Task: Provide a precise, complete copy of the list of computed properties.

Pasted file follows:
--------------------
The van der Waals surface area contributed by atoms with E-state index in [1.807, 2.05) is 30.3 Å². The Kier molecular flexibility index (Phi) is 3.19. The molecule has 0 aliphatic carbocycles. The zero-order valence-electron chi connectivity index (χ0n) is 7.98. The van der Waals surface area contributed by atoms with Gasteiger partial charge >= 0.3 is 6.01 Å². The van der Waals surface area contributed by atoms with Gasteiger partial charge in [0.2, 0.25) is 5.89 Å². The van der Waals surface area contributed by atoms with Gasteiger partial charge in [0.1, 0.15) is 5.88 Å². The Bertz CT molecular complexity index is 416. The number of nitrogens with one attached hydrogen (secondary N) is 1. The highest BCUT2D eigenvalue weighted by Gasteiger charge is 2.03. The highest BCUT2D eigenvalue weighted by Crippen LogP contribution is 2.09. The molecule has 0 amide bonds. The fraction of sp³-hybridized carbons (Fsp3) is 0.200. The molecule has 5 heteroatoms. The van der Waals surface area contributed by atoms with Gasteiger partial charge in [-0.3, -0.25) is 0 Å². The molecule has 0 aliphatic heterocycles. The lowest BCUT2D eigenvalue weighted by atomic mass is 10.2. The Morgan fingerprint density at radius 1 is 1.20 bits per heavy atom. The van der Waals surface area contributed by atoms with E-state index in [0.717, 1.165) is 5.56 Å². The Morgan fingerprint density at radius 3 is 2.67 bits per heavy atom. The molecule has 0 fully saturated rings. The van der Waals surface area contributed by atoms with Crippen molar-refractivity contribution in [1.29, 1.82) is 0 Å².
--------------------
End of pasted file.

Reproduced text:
The van der Waals surface area contributed by atoms with E-state index in [1.807, 2.05) is 30.3 Å². The Kier molecular flexibility index (Phi) is 3.19. The molecule has 0 aliphatic carbocycles. The zero-order valence-electron chi connectivity index (χ0n) is 7.98. The van der Waals surface area contributed by atoms with Gasteiger partial charge >= 0.3 is 6.01 Å². The van der Waals surface area contributed by atoms with Gasteiger partial charge in [0.2, 0.25) is 5.89 Å². The van der Waals surface area contributed by atoms with Gasteiger partial charge in [0.1, 0.15) is 5.88 Å². The Bertz CT molecular complexity index is 416. The number of nitrogens with one attached hydrogen (secondary N) is 1. The highest BCUT2D eigenvalue weighted by Gasteiger charge is 2.03. The highest BCUT2D eigenvalue weighted by Crippen LogP contribution is 2.09. The molecule has 0 amide bonds. The fraction of sp³-hybridized carbons (Fsp3) is 0.200. The molecule has 5 heteroatoms. The van der Waals surface area contributed by atoms with Gasteiger partial charge in [-0.3, -0.25) is 0 Å². The molecule has 0 aliphatic heterocycles. The lowest BCUT2D eigenvalue weighted by atomic mass is 10.2. The Morgan fingerprint density at radius 1 is 1.20 bits per heavy atom. The van der Waals surface area contributed by atoms with E-state index in [0.717, 1.165) is 5.56 Å². The Morgan fingerprint density at radius 3 is 2.67 bits per heavy atom. The molecule has 0 fully saturated rings. The van der Waals surface area contributed by atoms with Crippen molar-refractivity contribution in [1.29, 1.82) is 0 Å².